Caught the trailer for the forthcoming Robert De Niro flick Everybody's Fine yesterday at my neighborhood Hell Octaplex. Actually, I was there to see the Mike Judge comedy Extract, about which more later this week -- suffice it to say, I mostly thought it was droll and that SNL star Kristen Wiig contributes a particularly memorable killer comedic turn, emphasis on the killer.
As for Everybody's Fine, however, let's just say that after watching the aforementioned trailer, I was left with a question that has been irking me for quite some time. To wit -- how come the greatest actor of his generation hasn't had a part worthy of his talent since...well, just how long is it now? Top of my head, if you include Righteous Kill (which also wasted Al Pacino's time), Rocky and Bullwinkle, Meet the Parents and its hellish sequel Meet the Fockers, we're talking at least a decade or so. Still, even if Everybody's Fine turns out as cheesy and sentimental as the trailer makes it appear, I doubt it will suck as much as another appalling De Niro film I'd forgotten about until I chanced across it on cable last night.
I refer, of course, to the disastrous Men of Honor, from 2000. About which I wrote at the time:
Heroes are hard to find, so it feels churlish to carp about a film that tells the true story of sailor Carl Brashear (Cuba Gooding Jr.), who overcame systemic racism to become the U.S. Navy's first African-American deep-sea diver. On the other hand, it's a little odd that nobody involved - certainly not screenwriter Scott Marshall Smith or director George Tillman Jr. - seems to have noticed that it's also the story of a guy who literally cut off a limb to achieve a career goal. In fact, the film raises all sorts of questions it seems disinclined to answer. Like, why do doctors let Brashear amputate an only slightly injured leg? Or what keeps Brashear's sadistic, racist training officer (De Niro) and his gorgeous younger wife (Charlize Theron) together?...To be fair, the underwater sequences are both spectacular and scary; for what it's worth, this is the first film in recent memory whose hero gets run over by a submarine. But at a certain point, it's hard not to compare Gooding's character to Lemuel Pitkin, the Candide-ish protagonist of Nathaniel West's A Cool Million, whose good cheer increases exponentially as his arms and legs are hacked off. By the film's big finale, which involves Brashear walking, Frankenstein's monster-style, across a courtroom while wearing a 200-pound diving suit, the whole thing has begun to feel distinctly ridiculous..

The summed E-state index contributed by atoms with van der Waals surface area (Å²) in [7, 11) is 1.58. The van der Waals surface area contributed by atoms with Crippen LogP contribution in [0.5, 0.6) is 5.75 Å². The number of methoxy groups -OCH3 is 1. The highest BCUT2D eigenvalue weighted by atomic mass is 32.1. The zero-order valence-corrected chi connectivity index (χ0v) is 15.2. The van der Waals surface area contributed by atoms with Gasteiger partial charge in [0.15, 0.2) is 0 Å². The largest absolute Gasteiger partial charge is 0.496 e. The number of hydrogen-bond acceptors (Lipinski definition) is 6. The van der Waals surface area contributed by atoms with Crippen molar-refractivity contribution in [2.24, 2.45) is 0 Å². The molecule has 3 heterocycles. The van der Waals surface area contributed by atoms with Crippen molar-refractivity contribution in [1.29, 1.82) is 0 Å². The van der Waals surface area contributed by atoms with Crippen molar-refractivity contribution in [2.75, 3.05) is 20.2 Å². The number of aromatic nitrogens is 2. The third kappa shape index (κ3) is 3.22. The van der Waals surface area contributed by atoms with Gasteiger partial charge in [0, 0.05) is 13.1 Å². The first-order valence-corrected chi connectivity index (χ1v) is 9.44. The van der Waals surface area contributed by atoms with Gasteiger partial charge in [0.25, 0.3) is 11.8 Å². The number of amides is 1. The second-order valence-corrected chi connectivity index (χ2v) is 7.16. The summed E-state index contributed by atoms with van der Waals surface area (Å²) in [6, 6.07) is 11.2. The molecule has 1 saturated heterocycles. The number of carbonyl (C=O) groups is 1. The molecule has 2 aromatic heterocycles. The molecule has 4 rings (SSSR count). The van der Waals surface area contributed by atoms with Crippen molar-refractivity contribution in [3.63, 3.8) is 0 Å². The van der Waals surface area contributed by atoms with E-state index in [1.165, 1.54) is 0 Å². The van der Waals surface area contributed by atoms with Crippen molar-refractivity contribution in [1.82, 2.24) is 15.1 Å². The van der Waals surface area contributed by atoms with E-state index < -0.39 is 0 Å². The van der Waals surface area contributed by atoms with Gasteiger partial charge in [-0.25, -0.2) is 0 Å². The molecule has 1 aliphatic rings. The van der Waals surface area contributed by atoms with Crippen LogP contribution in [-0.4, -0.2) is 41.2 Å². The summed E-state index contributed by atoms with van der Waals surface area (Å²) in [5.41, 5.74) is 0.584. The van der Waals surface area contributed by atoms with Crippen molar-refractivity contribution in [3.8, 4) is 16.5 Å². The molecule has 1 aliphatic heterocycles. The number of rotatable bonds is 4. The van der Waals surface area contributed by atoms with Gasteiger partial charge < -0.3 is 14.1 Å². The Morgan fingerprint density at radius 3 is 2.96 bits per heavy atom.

And if you think I made any of that up, here's the trailer.
Oh well. While we wait for the pain that Everybody's Fine seems destined to inflict on us, you can order the Men of Honor DVD here. I should add, however, that if you do, I would like to meet with you, although perhaps not to shake your hand.